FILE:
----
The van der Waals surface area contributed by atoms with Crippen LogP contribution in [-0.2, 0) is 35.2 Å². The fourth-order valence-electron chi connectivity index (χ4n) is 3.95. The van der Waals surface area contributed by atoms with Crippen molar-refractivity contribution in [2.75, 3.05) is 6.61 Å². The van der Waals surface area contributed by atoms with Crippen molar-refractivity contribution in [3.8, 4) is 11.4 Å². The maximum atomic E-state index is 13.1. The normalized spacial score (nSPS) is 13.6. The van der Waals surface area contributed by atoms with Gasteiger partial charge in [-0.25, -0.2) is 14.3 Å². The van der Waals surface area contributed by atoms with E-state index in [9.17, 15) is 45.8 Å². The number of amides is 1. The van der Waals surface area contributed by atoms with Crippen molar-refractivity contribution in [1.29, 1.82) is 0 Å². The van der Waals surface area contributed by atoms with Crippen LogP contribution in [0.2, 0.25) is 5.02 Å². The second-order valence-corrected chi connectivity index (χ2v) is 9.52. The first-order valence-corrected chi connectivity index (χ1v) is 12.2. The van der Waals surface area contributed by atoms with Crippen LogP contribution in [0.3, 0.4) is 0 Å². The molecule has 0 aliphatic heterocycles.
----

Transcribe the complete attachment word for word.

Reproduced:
The van der Waals surface area contributed by atoms with Crippen LogP contribution in [-0.2, 0) is 35.2 Å². The fourth-order valence-electron chi connectivity index (χ4n) is 3.95. The van der Waals surface area contributed by atoms with Crippen molar-refractivity contribution in [2.75, 3.05) is 6.61 Å². The van der Waals surface area contributed by atoms with Crippen molar-refractivity contribution in [3.8, 4) is 11.4 Å². The maximum atomic E-state index is 13.1. The normalized spacial score (nSPS) is 13.6. The van der Waals surface area contributed by atoms with Gasteiger partial charge in [-0.25, -0.2) is 14.3 Å². The van der Waals surface area contributed by atoms with E-state index in [9.17, 15) is 45.8 Å². The number of amides is 1. The van der Waals surface area contributed by atoms with Crippen molar-refractivity contribution in [1.29, 1.82) is 0 Å². The van der Waals surface area contributed by atoms with Crippen LogP contribution in [0.2, 0.25) is 5.02 Å². The second-order valence-corrected chi connectivity index (χ2v) is 9.52. The first-order valence-corrected chi connectivity index (χ1v) is 12.2. The van der Waals surface area contributed by atoms with Crippen LogP contribution in [0.3, 0.4) is 0 Å². The molecule has 0 aliphatic heterocycles.